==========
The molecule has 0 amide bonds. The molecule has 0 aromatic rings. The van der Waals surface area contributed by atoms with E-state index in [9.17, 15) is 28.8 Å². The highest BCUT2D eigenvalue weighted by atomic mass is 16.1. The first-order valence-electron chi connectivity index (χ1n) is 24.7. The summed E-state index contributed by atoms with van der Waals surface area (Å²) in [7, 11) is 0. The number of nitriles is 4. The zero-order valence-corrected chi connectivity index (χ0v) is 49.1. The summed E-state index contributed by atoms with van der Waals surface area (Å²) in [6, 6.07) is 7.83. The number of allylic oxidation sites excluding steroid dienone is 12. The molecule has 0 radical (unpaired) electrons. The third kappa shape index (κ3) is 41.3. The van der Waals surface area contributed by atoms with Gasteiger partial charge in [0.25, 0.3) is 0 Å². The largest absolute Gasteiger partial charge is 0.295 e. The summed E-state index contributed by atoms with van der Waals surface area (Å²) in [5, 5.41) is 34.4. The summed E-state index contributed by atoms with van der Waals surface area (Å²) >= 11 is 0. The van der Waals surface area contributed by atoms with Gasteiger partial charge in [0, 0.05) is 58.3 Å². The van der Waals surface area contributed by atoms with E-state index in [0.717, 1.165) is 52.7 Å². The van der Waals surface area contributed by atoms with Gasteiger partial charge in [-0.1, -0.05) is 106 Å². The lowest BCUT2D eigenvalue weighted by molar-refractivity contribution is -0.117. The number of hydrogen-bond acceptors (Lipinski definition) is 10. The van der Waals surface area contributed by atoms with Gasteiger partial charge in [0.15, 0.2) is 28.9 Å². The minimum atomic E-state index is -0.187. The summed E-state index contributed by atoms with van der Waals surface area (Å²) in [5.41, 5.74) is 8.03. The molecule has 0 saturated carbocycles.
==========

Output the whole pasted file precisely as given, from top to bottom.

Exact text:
The molecule has 0 amide bonds. The molecule has 0 aromatic rings. The van der Waals surface area contributed by atoms with E-state index in [9.17, 15) is 28.8 Å². The highest BCUT2D eigenvalue weighted by atomic mass is 16.1. The first-order valence-electron chi connectivity index (χ1n) is 24.7. The summed E-state index contributed by atoms with van der Waals surface area (Å²) in [7, 11) is 0. The number of nitriles is 4. The zero-order valence-corrected chi connectivity index (χ0v) is 49.1. The summed E-state index contributed by atoms with van der Waals surface area (Å²) in [6, 6.07) is 7.83. The number of allylic oxidation sites excluding steroid dienone is 12. The molecule has 0 radical (unpaired) electrons. The third kappa shape index (κ3) is 41.3. The van der Waals surface area contributed by atoms with Gasteiger partial charge in [0.25, 0.3) is 0 Å². The largest absolute Gasteiger partial charge is 0.295 e. The summed E-state index contributed by atoms with van der Waals surface area (Å²) in [5, 5.41) is 34.4. The summed E-state index contributed by atoms with van der Waals surface area (Å²) >= 11 is 0. The van der Waals surface area contributed by atoms with Gasteiger partial charge in [0, 0.05) is 58.3 Å². The van der Waals surface area contributed by atoms with E-state index in [0.717, 1.165) is 52.7 Å². The van der Waals surface area contributed by atoms with Gasteiger partial charge in [-0.1, -0.05) is 106 Å². The lowest BCUT2D eigenvalue weighted by molar-refractivity contribution is -0.117. The number of hydrogen-bond acceptors (Lipinski definition) is 10. The van der Waals surface area contributed by atoms with Gasteiger partial charge in [0.15, 0.2) is 28.9 Å². The minimum atomic E-state index is -0.187. The summed E-state index contributed by atoms with van der Waals surface area (Å²) in [5.41, 5.74) is 8.03. The molecule has 0 saturated carbocycles.